Francie Nolan thinks that Brooklyn has a sort of magic. It’s unlike any other place in the world, even better than New York City. She lives in William...moreFrancie Nolan thinks that Brooklyn has a sort of magic. It’s unlike any other place in the world, even better than New York City. She lives in Williamsburg at the turn of the century with her beautiful but stoic mother who makes a living as a cleaning woman, her kind but often-drunk father who works intermittently as a singing waiter, and her younger brother Neelie who is her partner in adventure and misfortune. A Tree Grows in Brooklyn is the story of Francie’s childhood, but also purely captures a long-ago moment in history. It’s the story of a poor immigrant family slotting pennies into a tin can bank in hopes of one day owning a piece of land. Francie’s mother invents a game called Arctic Explorer, in which the children pretend they’re lost in the far North waiting for rescue care packages to arrive when there’s nothing in the house to eat. But there are many moments of happiness as well. Francie loves to sit perched on her fire escape with a book in her lap, visiting the library every day to borrow a book. She loves the good days spent with her father, waiting up at night to hear him singing “Molly Malone” in the hallway and racing to the door to open it before the final note.
A Tree Grows in Brooklyn is one of those classics that somehow fell through the cracks of my reading history and I’m only getting around to now. I am glad that my first reading comes while I’m living in New York, because it adds an extra dimension to Francie’s life to know what’s become of the neighborhoods she describes and to read about the city in a bygone era. Pre-WWI New York is fascinating in its differences from today and Betty Smith seems to know just the right scenes to convey everyday life in a way that’s compelling and endearing. I found myself engrossed in scenes that described how Francie’s mother would go about paying for dinner and which shops they would visit and how they would haggle. These details might have seemed mundane at the time, but to read them now is truly a treasure. Smith has a beautiful voice that adds weight and dignity to the smallest daily concern.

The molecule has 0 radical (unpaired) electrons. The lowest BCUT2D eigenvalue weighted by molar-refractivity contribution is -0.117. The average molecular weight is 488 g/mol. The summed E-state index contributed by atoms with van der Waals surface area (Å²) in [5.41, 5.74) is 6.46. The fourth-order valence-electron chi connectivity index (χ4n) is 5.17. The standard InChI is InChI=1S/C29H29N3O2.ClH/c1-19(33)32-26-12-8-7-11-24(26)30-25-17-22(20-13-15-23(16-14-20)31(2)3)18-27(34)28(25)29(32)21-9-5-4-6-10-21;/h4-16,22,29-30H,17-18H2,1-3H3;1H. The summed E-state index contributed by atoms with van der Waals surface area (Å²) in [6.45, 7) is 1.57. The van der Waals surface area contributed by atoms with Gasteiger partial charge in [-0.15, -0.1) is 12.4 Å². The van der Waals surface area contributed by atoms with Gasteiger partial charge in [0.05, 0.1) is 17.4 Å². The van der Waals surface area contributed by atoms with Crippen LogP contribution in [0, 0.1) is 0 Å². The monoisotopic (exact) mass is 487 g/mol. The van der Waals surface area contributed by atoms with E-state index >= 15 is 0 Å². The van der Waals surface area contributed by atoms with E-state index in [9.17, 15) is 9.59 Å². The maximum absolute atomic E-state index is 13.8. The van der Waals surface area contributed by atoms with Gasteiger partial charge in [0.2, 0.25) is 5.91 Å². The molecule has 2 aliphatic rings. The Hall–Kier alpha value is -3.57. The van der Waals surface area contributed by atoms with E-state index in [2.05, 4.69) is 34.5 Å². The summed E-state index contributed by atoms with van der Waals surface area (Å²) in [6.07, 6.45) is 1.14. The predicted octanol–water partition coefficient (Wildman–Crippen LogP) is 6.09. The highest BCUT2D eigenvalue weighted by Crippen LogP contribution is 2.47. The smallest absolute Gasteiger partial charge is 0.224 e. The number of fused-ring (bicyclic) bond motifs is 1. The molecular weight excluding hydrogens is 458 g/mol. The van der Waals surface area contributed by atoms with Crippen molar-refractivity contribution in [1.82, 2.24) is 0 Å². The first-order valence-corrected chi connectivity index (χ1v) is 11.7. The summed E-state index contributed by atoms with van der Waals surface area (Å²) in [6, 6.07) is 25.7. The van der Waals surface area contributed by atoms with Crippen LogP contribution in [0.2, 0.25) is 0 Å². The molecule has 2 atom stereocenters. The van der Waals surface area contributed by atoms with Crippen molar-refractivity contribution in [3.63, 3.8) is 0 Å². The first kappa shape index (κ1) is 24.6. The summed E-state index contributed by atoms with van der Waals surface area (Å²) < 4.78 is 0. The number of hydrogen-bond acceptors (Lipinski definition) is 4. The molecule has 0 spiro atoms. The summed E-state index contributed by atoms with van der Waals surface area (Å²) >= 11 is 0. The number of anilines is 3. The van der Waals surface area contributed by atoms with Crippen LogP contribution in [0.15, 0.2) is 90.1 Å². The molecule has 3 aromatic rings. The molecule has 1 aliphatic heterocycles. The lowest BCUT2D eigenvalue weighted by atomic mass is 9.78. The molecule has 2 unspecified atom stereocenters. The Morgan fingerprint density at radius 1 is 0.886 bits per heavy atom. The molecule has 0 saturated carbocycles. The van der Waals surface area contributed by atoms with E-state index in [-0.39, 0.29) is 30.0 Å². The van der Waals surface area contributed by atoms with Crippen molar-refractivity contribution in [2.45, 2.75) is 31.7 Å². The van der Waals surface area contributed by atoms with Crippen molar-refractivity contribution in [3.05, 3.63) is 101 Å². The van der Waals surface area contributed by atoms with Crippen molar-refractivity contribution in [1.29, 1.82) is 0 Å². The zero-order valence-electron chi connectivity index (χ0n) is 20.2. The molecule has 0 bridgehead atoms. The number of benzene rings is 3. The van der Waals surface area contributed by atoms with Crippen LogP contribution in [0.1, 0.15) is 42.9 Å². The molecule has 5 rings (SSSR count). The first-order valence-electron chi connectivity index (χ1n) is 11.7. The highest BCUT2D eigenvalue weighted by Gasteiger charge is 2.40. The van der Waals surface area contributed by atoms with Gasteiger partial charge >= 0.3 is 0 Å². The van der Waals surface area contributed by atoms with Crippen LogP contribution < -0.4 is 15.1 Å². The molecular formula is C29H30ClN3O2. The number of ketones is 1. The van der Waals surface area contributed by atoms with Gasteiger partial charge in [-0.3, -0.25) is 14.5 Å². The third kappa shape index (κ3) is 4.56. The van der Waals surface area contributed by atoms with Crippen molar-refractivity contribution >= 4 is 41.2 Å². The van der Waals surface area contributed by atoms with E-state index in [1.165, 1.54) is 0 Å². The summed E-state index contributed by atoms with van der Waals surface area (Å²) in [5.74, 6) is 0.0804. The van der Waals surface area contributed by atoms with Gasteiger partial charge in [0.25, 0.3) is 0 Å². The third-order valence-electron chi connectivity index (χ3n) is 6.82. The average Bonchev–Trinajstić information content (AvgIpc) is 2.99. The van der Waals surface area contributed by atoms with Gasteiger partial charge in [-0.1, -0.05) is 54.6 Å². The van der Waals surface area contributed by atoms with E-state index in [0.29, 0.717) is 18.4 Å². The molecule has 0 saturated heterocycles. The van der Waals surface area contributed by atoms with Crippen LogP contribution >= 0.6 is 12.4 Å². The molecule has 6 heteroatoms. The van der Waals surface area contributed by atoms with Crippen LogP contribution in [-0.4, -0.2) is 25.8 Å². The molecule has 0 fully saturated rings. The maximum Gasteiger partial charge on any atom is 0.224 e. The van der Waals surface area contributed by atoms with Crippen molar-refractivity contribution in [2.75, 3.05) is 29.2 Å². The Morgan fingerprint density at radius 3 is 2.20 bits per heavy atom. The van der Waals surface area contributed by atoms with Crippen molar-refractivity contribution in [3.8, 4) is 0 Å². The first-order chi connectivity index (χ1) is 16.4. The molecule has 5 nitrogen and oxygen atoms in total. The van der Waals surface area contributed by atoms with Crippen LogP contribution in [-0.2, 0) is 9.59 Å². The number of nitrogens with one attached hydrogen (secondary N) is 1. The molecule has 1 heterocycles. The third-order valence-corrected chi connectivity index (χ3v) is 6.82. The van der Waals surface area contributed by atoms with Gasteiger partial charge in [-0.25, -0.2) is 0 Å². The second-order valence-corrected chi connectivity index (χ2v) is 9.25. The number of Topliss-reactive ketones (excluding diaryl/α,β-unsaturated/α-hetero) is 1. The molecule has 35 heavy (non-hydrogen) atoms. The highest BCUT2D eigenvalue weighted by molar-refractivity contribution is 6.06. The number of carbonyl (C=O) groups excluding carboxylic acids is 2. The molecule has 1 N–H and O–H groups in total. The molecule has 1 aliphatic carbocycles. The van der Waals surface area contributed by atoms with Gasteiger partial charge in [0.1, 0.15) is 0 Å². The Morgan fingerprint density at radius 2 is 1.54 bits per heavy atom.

You also care passionately for her characters since they are so uncompromisingly real. Francie loves her father more than anyone else in the world, but also is completely aware that he can’t support the family. A child’s love and adoration is mixed up with an adult understanding of the world. Francie and Neely are adult-children, all too familiar with hunger, poverty and unfairness. But their youth also gives them resilience and they turn out just fine.
Would I recommend? Yes! In the same vein as I Capture The Castle or Little Women, A Tree Grows in Brooklyn tells the story of a girl growing up and evokes a particular place and time with stunning detail. A must-read American classic.
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Sometimes we have a longing for something that is simple. There are two kinds of simple I suppose. One is mindless and easy, while the other is poigna...moreSometimes we have a longing for something that is simple. There are two kinds of simple I suppose. One is mindless and easy, while the other is poignant and sweet. Cannery Row is the latter. A short novel by John Steinbeck, the book tells the simple story of the California town of Monterey, a center of sardine tinning. Despite the title, none of the main characters are involved in the canning industry. Doc is a marine biologist who acquires animals for laboratories. He has a special fondness for classical records, burgers, and beer. Across the road is Lee Chong’s grocery store and next to that the local whore house. Up the hill live Mack and “the boys,” a group of drifters who take up odd jobs to earn enough for whiskey and food each month. Mack and the boys get it into their heads that something nice should be done for Doc, and resolve to throw him a party. But the execution is shakier than the conception. The boys set out on a frog collecting expedition to gather the money for the festivities and though their intentions are good, the outcome is likely to be a disaster. The whole cast of characters fall into the preparations for Doc’s celebration, for better or worse.